Though the crowd of 200 auction elites was cheering on an in-house bidder for the win -- already pushing him $200,000 over his self-set limit of $100,000 -- an anonymous international caller (which the New York Daily News has identified as Hong Kong hotel exec Hoffman Ma) pressed on, finally taking the sweaty, makeup-stained artifact for a staggering $330,000. After taxes, that's $420,000.
"And I think he would have gone higher," says auctioneer Darren Julien. Hot damn.
Julien describes the glove as "amazingly made" -- a one-of-a-kind stunner by Jackson designers Denis Tompkins and Michael Bush. Unlike similar pieces for photo shoots, on which the crystals studded the palm, the $330,000 prize was studded on the outside to allow for easy microphone maneuvering. (Tompkins and Bush are also said to be the geniuses behind Jackson's court ensembles, which we hope don't include those god-awful pajama pants.)
Ma told the Daily News:
"It was a bargain -- we were expecting to pay more. We're going to put it on display in our hotel. It will be free for everyone."
Not to worry: Underbidder went home happy with the $96,000 "Beat It" jacket and no splurge remorse to speak of.
The glove, like most of Julien's stock, came from an anonymous donor who had been keeping it under wraps until the auction. Julien takes a commission from each item -- enough to pay one to four security guards 24 hours a day, seven days a week in an unmarked, windowless warehouse in Beverly Hills.
All for a load of dead people's crap. Not that we wouldn't shave our left eyebrow for a day with that glove...
The "Icons & Idols" event on Friday and Saturday featured the most "extensive collection of John Lennon/Beatles memorabilia ever come to public auction." Said collection included the loop-and-button jacket that inspired the Sgt. Peppers costumes after John Lennon wore for it a Life Magazine shoot. This weekend, it was snatched up by Museo de la Moda in Santiago, Chile, for $240,000."Lennon originally donated the jacket to the Salvation Army," Julien says -- but the driver of the donation truck pulled that baby out in one hot minute; it's seen many private estates and museum display cases since then.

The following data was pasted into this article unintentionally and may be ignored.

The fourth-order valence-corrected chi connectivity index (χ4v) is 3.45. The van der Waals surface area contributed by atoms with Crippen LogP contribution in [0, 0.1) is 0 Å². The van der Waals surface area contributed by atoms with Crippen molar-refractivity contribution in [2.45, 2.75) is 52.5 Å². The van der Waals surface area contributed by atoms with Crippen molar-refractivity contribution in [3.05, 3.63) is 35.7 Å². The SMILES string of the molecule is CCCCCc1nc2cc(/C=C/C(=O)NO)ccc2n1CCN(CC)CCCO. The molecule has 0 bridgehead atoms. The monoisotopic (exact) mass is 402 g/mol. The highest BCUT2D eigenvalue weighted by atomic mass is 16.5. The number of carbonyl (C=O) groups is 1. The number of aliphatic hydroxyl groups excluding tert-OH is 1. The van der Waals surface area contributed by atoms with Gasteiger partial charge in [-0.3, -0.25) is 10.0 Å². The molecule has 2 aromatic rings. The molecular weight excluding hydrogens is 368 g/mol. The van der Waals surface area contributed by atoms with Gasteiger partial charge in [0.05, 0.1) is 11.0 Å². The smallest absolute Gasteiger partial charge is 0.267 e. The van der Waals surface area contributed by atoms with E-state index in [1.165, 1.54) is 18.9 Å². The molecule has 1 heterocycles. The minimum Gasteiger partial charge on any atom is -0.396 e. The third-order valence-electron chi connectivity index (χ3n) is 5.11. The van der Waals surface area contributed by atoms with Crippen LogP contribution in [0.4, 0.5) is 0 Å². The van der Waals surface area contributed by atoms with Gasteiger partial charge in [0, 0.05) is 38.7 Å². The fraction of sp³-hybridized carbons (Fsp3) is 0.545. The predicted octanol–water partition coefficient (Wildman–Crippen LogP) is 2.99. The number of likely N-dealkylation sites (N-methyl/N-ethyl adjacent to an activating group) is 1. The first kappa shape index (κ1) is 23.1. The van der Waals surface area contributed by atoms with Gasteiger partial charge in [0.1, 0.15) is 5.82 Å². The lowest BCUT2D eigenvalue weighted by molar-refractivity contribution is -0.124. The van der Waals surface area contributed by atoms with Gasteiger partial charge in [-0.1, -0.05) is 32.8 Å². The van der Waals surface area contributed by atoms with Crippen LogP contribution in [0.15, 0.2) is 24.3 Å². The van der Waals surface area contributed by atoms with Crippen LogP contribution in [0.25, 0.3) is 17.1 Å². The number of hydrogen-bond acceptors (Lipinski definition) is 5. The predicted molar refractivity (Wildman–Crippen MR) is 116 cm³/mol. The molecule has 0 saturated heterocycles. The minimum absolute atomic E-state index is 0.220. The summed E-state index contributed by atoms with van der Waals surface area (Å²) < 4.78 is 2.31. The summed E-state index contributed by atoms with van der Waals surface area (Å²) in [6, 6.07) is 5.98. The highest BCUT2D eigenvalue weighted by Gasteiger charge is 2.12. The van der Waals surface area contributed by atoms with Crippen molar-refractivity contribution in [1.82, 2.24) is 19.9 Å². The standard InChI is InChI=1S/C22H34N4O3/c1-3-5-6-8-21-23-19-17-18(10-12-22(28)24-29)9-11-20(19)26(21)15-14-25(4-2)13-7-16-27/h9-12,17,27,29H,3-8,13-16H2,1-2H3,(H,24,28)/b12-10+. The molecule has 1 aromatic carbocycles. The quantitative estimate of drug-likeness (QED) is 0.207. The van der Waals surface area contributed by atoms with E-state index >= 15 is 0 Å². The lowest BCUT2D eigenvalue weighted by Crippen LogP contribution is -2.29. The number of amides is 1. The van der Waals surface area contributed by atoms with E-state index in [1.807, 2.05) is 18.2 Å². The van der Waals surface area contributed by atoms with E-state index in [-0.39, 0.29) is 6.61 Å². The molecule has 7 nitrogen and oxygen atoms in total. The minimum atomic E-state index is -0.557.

Jackson-related items were by far the biggest earners, though: His Ray Bans went for over $5,000, while his fedora went for almost triple the amount -- $72,000 -- as Frank Sinatra's. And the latter was monogrammed, to boot. Wack.
The rest of the almost 700 items were hit or miss. An X-ray of Albert Einstein's brain went for $38,750, and, glamorously, some old Marilyn Monroe prescription pill bottles went for $10,000 a pop. Vivien Leigh's "Gone With the Wind" blouse sold for over $18,000. On the other hand, Cher and Kirk Douglas probably paid more for their pants in the first place than bidders did: Both went for under $100. Ever heard of eBay? [For a full inventory of the items and going prices, click here.]Yesterday, after the Jackson chaos had ebbed, a less expensive but highly sought-after batch of Johnny Cash memorabilia filled the same auction house.
Awesomely, the star of the show -- at $50,000, shelled out by an anonymous caller from Belgium -- was that jumpsuit Cash wore for the San Quentin rehearsals, made famous by that classic "Fuck you" poster hanging in college dorms everywhere.
He may not have had any real bad-ass reason to wear them, but we're thinking this kind of redeems the whole fake-criminal schtick.
Update: More photos from the "Icons & Idols" collection: